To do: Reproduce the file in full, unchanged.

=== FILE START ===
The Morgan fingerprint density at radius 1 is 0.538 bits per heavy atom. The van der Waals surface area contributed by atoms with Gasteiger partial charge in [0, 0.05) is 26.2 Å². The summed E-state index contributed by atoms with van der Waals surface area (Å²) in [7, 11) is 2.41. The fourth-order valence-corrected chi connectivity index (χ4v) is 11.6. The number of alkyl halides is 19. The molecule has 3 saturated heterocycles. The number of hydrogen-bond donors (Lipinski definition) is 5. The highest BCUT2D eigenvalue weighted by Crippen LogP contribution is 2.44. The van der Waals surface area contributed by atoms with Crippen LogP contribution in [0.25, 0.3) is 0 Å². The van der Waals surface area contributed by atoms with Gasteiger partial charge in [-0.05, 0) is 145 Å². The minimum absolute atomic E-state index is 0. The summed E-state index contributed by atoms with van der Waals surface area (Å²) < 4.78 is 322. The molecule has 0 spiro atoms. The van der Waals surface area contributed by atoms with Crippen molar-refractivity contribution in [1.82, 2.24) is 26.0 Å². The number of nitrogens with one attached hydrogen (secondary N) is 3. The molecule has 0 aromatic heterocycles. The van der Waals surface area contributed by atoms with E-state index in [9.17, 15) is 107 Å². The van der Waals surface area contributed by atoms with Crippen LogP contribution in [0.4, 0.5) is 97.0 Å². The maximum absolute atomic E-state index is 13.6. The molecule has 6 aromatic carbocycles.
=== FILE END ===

The Morgan fingerprint density at radius 1 is 0.538 bits per heavy atom. The van der Waals surface area contributed by atoms with Gasteiger partial charge in [0, 0.05) is 26.2 Å². The summed E-state index contributed by atoms with van der Waals surface area (Å²) in [7, 11) is 2.41. The fourth-order valence-corrected chi connectivity index (χ4v) is 11.6. The number of alkyl halides is 19. The molecule has 3 saturated heterocycles. The number of hydrogen-bond donors (Lipinski definition) is 5. The highest BCUT2D eigenvalue weighted by Crippen LogP contribution is 2.44. The van der Waals surface area contributed by atoms with Crippen LogP contribution in [0.25, 0.3) is 0 Å². The van der Waals surface area contributed by atoms with Gasteiger partial charge in [-0.05, 0) is 145 Å². The minimum absolute atomic E-state index is 0. The summed E-state index contributed by atoms with van der Waals surface area (Å²) < 4.78 is 322. The molecule has 0 spiro atoms. The van der Waals surface area contributed by atoms with Crippen molar-refractivity contribution in [1.82, 2.24) is 26.0 Å². The number of nitrogens with one attached hydrogen (secondary N) is 3. The molecule has 0 aromatic heterocycles. The van der Waals surface area contributed by atoms with E-state index in [9.17, 15) is 107 Å². The van der Waals surface area contributed by atoms with Crippen LogP contribution in [0.4, 0.5) is 97.0 Å². The maximum absolute atomic E-state index is 13.6. The molecule has 6 aromatic carbocycles.